Wonderstone Rhyolite Holy Cow Verses Tin Oxide Polish

by georgeingraham on May 30, 2010

I had only cabbed some Wonderstone Rhyolite one time back when first learning to cab. Took me a while to learn that the polishing difficulties I was having were not me, but the lack of silica content in the Wonderstone. As a result did not think would purchase again until I met Linna of Stone Age Industries via their Facebook page.

Linna had posted some pics of some beautiful looking Wonderstone.

Photobucket Photobucket

We started talking a bit on Facebook. I had commented about one and only polishing experience, and had mentioned how a member of my forum had success with a Holy Cow and vinegar mix for polishine this particular mineral. Linna then asked if I would mind doing a little experiment for her and compare a final polish using tin oxide on one cab, and the Holy Cow/vinegar mix on another so she might be able to share how to potentially aquire a nice polish on what is normaly a difficult material.

Turned out to be a neat experiment and really changed my perception on purchasing more Wonderstone for future cabbing !

Of course shared the outcome within a thread on the forum too. Here are a few comparison pics. The shield cab is a tin oxide polish verses the oval that I used the Holy Cow/vinegar mixture. Which by the way is mixed the same as the oxide. Sort of creamy… I do use a synthetic leather instead of cow or elk hide for my polishing. Same here..

Photobucket Photobucket

Photobucket Photobucket

Linna wrote a great little article about our little Wonderstone polishing experiment as well..

As of this blog entry I am pretty sure that Stone Age Industries is still offering a few remaining slabs of this Wonderstone. It is worth noting that I noticed these slabs were quite a bit higher quality than the material I had previously worked. Much more dense than the more porous material I have seen. Even just using the oxide polish, the end result was much better with these particular slabs of theirs.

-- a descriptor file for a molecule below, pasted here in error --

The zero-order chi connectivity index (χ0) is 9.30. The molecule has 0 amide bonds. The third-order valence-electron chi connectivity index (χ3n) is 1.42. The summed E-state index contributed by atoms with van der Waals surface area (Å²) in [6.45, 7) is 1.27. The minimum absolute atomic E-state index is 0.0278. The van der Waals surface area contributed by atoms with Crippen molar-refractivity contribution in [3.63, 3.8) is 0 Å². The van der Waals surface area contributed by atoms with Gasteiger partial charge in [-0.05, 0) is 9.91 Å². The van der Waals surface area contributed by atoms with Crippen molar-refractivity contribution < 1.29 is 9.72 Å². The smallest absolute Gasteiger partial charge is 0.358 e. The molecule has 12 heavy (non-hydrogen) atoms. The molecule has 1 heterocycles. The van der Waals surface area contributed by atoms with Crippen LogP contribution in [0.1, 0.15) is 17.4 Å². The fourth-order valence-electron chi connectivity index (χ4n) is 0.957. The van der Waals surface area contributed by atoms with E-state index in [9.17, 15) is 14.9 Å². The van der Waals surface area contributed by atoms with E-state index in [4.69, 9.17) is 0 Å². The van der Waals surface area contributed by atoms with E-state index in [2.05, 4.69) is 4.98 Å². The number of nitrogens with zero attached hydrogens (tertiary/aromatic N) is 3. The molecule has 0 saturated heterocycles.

I was left with enough remaining material from these two slabs that pretty excited about cabbing more for customer jewelry designs as well as my own jewelry !

You can contact Linna at Stone Age Industries for info about available slabs.

Of course if you would like cabbing info from me using this Wonderstone, feel free to contact me as well !

Thanks for stopping in !

{ 3 comments… read them below or add one }

georgeingraham July 3, 2010 at 2:06 am

Nope.. Here is a link to a Photobucket for you to see the cab I was trying to post.

georgeingraham July 3, 2010 at 2:04 am

I know exactly what you mean about not being familiar with a Rhyolite Wonderstone that looks anything like what I show. This particular material was different than other Wonderstone I was familiar with.

If I were to guess, your trying to describe something similar to this cab below ? Almost more of a sandstone than a Rhyolite. Wonderstone has become somewhat a generic name here in the States.

Rhyolitic Wonderstone is found in many U.S. locations.. California, New Mexico, Montana, Nevada and Utah.

Now lets see if this image works !

Lee Boone July 2, 2010 at 5:01 pm

I carve soapstone and alabaster. I have obtained a couple of pieces of “Wonderstone” and have been trying to find out where it comes from. It is NOTHING like what you show or any of the Rhyolite I have seen pictured. No flow bands, just a solid color. What I have is pink. To me there isn’t any relationship between the two. My question then is have you seen any “Wonderstone” similar to what I’ve described? It is rather dense and is ‘freckled’ with dark grains that seem to be of the same consistency as the pink and when I file/sand it, it all comes out as a very pale pink.

Leave a Comment

Previous post:

Next post:

WordPress Admin